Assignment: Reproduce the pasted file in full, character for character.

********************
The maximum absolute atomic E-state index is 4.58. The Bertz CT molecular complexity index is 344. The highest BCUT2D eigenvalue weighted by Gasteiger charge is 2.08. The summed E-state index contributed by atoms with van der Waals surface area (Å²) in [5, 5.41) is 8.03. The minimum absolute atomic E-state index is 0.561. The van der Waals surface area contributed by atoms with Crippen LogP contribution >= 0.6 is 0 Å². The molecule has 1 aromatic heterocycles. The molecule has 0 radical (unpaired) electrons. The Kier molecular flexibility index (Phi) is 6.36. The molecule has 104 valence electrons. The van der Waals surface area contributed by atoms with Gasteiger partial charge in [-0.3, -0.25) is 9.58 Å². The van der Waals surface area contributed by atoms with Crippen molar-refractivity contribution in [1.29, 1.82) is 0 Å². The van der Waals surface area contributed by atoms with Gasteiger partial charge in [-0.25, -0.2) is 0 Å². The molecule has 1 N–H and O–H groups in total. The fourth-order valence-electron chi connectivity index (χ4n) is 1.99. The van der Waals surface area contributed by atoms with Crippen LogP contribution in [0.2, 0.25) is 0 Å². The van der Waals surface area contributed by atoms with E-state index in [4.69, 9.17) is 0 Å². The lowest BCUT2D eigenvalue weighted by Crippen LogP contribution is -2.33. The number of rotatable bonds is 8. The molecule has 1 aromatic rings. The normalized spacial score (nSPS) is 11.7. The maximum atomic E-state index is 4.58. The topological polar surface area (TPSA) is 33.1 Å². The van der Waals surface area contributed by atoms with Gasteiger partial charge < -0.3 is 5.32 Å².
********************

The maximum absolute atomic E-state index is 4.58. The Bertz CT molecular complexity index is 344. The highest BCUT2D eigenvalue weighted by Gasteiger charge is 2.08. The summed E-state index contributed by atoms with van der Waals surface area (Å²) in [5, 5.41) is 8.03. The minimum absolute atomic E-state index is 0.561. The van der Waals surface area contributed by atoms with Crippen LogP contribution >= 0.6 is 0 Å². The molecule has 1 aromatic heterocycles. The molecule has 0 radical (unpaired) electrons. The Kier molecular flexibility index (Phi) is 6.36. The molecule has 104 valence electrons. The van der Waals surface area contributed by atoms with Gasteiger partial charge in [-0.3, -0.25) is 9.58 Å². The van der Waals surface area contributed by atoms with Crippen molar-refractivity contribution in [1.29, 1.82) is 0 Å². The van der Waals surface area contributed by atoms with Gasteiger partial charge in [-0.25, -0.2) is 0 Å². The molecule has 1 N–H and O–H groups in total. The fourth-order valence-electron chi connectivity index (χ4n) is 1.99. The van der Waals surface area contributed by atoms with Crippen LogP contribution in [0.2, 0.25) is 0 Å². The van der Waals surface area contributed by atoms with E-state index in [4.69, 9.17) is 0 Å². The lowest BCUT2D eigenvalue weighted by Crippen LogP contribution is -2.33. The number of rotatable bonds is 8. The molecule has 1 aromatic rings. The normalized spacial score (nSPS) is 11.7. The maximum atomic E-state index is 4.58. The topological polar surface area (TPSA) is 33.1 Å². The van der Waals surface area contributed by atoms with Gasteiger partial charge < -0.3 is 5.32 Å².